Always Pilgrims

A pilgrimage to St. Anne's Shrine in Massachusetts grants Victoria the opportunity to consider her life journey in light of her companionship.

A few weeks before Easter, our friend Monica invited me and my husband to join the Boston area Communion and Liberation community in a day of pilgrimage to St. Anne’s Shrine in Fiskdale, MA. This gesture was coordinated by a number of young mothers from a School of Community who felt the need to pray in a particular way for their own intentions and the needs of the Church and of the world. The day would include the recitation of the rosary, a picnic lunch, a walk around the grounds of the shrine, a visit to the shrine’s Russian icon exhibit, and Mass with the recitation of the Prayer of the Hours.
In spite of it being the end of April, the day was cold and dreary. The weather, however, did not dampen the spirits of the pilgrims. I was amazed by the number of young children who made the trip with their families. We were happy to see people we only get to see occasionally, as many of us live a few hours away from each other. Between children and adults, there must have been at least fifty pilgrims, maybe more.

Upon reflecting on my experience of that day, I ask myself what I had hoped to find on that day and what I could carry with me on my return to every day life. I always look forward to being part of a larger CL community which, for me, reminds me of my belonging to the greater community of the Church (the universal Church which defies geographical boundaries and temporal limits). Through these experiences, I feel more connected to my husband and my family, to my own small School of Community, to all Catholics and Christians, and to the apostles and all those who have followed and continue to follow Christ. Certainly, our picnic lunch (held in the adjacent parish hall due to the weather) was a concrete example of people sharing their lives and their food with each other. And of course, Mass, said by Fr. Paolo, is always an opportunity for spiritual renewal and sustenance and communion with other worshippers.

The icon exhibit at the back of the shrine’s gift shop was impressive and beautiful. Knowing little or nothing about icons (beyond the fact that they are beautiful and that I can sense something of their spiritual value), without the explanations by Momo, Fr. Luca, and Gian Luca, I would only have been able to admire them. Instead, their informal presentation introduced us to the symbolism, the spirituality, the traditions, and the history of iconography and the encounter with the Divine that icons offer to those who contemplate Christ through them.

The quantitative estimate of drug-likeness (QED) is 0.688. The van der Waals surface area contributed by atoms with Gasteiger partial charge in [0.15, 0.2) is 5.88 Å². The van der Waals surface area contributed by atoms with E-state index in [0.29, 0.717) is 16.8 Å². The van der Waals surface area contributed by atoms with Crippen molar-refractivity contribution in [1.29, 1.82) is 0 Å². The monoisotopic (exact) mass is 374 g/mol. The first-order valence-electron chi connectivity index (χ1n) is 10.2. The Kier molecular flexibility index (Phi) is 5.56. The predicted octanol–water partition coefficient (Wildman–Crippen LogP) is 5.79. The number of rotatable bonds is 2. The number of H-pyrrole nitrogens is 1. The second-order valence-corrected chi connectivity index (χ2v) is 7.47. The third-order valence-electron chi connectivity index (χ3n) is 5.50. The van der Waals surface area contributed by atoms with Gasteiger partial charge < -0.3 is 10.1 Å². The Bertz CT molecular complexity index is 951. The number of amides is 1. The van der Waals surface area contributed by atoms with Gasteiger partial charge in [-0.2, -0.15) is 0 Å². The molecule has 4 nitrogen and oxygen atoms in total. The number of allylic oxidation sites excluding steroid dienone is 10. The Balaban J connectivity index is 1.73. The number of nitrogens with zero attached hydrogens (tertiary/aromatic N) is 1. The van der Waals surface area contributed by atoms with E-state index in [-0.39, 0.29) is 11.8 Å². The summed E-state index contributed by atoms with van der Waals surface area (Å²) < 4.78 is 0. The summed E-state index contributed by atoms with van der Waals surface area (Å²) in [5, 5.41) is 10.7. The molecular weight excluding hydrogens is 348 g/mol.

The highlight of the pilgrimage for me, however, was the recitation of the rosary. We gathered in the chapel before lunch, with the children in the front pews. Fr. Luca brought rosary beads for those who didn’t have any. He asked the children questions that guided them to understand that, although we were making a pilgrimage to a shrine that day to pray together, we are always pilgrims. Our whole lives are a pilgrimage to our home in Heaven with our Father. Going around the church, as we recited the rosary, before each Hail Mary, anyone who wished to, offered an intention. The children were not shy, but with reverence and simplicity, offered their intentions for classmates, for their families, or for the deceased. Moved by their example, I was less shy about asking for my own intentions.

In the end, our pilgrimage to St. Anne’s Shrine was more than just time out of our busy schedules for prayer as a community. This pilgrimage was a reminder to me to consider all of my circumstances, the inconveniences of life, and the companionship along the way, as part of my journey Home. For this reminder, I am truly grateful.

Victoria, Vermont, USA